Denny Hamlin Wins Daytona 500 in Closest Finish Ever
Denny Hamlin had the dominant car in the Daytona 500, leading a race-high 95 laps. The Sprint Unlimited winner last Saturday evening was victorious of Martin Truex, Jr. in the closest finish in the race’s 58-year history.
The No. 11 car margin of victory was .011 seconds. All day long it was Toyota’s in the front of the field, led by the foursome of Joe Gibbs Racing and contributed by Furniture Row Racing in its first race in a Camry.
Hamlin was running fourth as the field passed the finish line with one to go. Going into Turn 1 he made a bold move to the outside getting a push from Kevin Harvick, drafting him all the way to third when race leader Matt Kenseth went to block the No. 11 car, the two made contact sending the No. 20 team to the back.
It was then a dog fight down the front stretch to see who was going to claim victory, but in the end it was Hamlin who just edged Truex by inches.
“It’s storybook,” Hamlin said. “You want to win the close ones, it’s what makes it exciting. You make a pass on the last lap to win the Daytona 500. We all want to win for the Gibbs family because that is what they do. It’s good to see a family organization like this win the biggest race of the year.”
This marks Toyota’s first Daytona 500 win as an organization and its Joe Gibbs Racing’s first Daytona 500 win since 1993 when Dale Jarrett took the No. 18 team to victory.
In his first race back in a Toyota, Truex finished in a disappointing second and came up just short of writing his name in the history books as a Daytona 500 champion.
Though, he only led two laps on the afternoon, he was in a backup car after crashing in Thursday’s Can-Am Duels. He believes that the only shot he had at the victory was Kenseth’s move to block Hamlin.
“I felt like Matt (Kenseth) moving up to block that run, it gave us the best opportunity to win,” Truex said. “Without that we weren’t going to have that opportunity. I was really planning on trying to push Matt till off of four.”
365 days following his vicious crash in the XFINITY Series race at Daytona, Kyle Busch finished third in his first race back in the Great American Race since 2014.
There were stints in the race that the No. 18 car was the car out front pacing the field for 19 laps. This is his best career finish in a Daytona 500.
The first non-Toyota finisher was Kevin Harvick, whom finished fourth. The No. 4 car was near the front for the majority of the first run of the race, until the car wiggled off Turn 4, causing him to have an incredible save.
“The problem for us started early in the race when I got spun out and lost track position and never really got the track position back until the very end of the race,” Harvick said. “We were really in a good spot there as we were coming to the checkered flag. I just wanted to be that first car in the outside line and Denny wounded up popping out in front of us and winning the race.”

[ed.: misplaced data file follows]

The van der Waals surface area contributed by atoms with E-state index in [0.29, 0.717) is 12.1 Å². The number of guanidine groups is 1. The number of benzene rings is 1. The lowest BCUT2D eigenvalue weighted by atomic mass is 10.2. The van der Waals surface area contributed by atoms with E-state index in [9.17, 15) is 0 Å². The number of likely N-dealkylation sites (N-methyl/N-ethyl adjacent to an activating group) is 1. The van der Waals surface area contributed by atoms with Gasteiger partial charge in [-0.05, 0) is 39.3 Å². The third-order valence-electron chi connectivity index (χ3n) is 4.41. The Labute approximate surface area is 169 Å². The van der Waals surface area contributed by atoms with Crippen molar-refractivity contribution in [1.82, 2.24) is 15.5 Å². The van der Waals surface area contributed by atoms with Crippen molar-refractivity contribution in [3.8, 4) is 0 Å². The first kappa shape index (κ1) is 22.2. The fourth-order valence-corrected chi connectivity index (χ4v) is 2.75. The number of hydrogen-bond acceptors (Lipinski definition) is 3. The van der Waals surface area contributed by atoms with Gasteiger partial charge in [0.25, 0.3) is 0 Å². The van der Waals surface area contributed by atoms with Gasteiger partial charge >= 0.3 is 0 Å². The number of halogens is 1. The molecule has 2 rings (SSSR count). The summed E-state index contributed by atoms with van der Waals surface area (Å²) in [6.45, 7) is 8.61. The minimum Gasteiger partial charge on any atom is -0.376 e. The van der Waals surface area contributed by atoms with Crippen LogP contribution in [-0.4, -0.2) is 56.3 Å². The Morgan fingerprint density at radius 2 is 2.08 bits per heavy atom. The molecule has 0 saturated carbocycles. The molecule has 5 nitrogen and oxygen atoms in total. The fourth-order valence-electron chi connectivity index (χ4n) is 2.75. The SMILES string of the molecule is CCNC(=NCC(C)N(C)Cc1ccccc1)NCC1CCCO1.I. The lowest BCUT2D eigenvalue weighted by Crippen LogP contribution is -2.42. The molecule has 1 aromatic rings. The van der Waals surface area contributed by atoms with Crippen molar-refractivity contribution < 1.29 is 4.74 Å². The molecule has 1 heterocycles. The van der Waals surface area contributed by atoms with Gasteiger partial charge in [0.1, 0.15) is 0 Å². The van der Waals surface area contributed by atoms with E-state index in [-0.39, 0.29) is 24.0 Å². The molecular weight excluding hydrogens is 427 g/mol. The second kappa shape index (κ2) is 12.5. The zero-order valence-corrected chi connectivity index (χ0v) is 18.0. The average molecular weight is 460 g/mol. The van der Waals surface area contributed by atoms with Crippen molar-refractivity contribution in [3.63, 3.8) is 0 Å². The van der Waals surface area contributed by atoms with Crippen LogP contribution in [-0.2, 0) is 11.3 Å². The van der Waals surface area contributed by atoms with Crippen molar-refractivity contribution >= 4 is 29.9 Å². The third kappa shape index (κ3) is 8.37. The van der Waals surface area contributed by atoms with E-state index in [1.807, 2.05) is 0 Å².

Carl Edwards rounded out the top five. He had to overcome an incident on Lap 56 where his No. 19 Camry got turned into the outside wall costing him to lose a couple of laps. After getting back on the lead lap, he methodically worked his way up to run with his teammates and evidently found them on the last restart with 12 laps to go.
The right front of the car was torn off following the checkered flag, causing Edwards to wonder how he was able to stay up in the lead pack, drafting and having a shot at the victory.
Last year’s Daytona 500 winner Joey Logano finished just outside the top five in sixth. He was very aggressive throughout the entirety of the event, but could never get his Fusion out front. With a couple of laps to go he made a move trying to gain track position and go to the front, but had no help.
Regan Smith placed eighth in the 500, one position short of his career best in this event. However, for a deal that got signed one month ago to the day, putting him back full-time in a Cup car with Tommy Baldwin Racing, he considered this experience as an “awesome race.”
After leading going into Turn 3 on the final lap Kenseth came home in a disappointing 14th. He was roughly 1000 yards from cementing his legacy has a three-time Daytona 500 winner, but dropped 13 positions in the time back to the checkered flag.
The No. 20 car was out front for 40 laps, second most of all drivers, but knows that the restrictor plate tracks fill the minority of the schedule.
The complex of the race changed on Lap 170 when pre-race favorite Dale Earnhardt, Jr. spun into the inside wall. After having a big run on the outside he overcorrected his car in Turn 4 and lost control.
The disappointing 36th-place finish is not how the 13-time most popular driver wanted to start off his year. This put an end to his four consecutive top five-streak in the Daytona 500.
Pole-sitter Chase Elliott had an eventful day from the very first lap. After being out front for the opening three circuits, the No. 24 lost control of his car out of Turn 4 much like his teammate did later in the race. A 37th-place result is not the way that the Cup rookie wanted to start off his campaign.
After one of the more exciting Daytona 500 in recent years, the Cup Series takes its circus to Atlanta Motor Speedway next weekend to truly start off the new season.
Dustin is a 20-year-old, currently studying journalism at Ithaca College. Albino has always wanted to report on NASCAR and beginning at the end of 2014 that is exactly what he did with Speedway Digest. Since that time he has become well-known around the garage area and is looking to attend even more races than he did in 2015.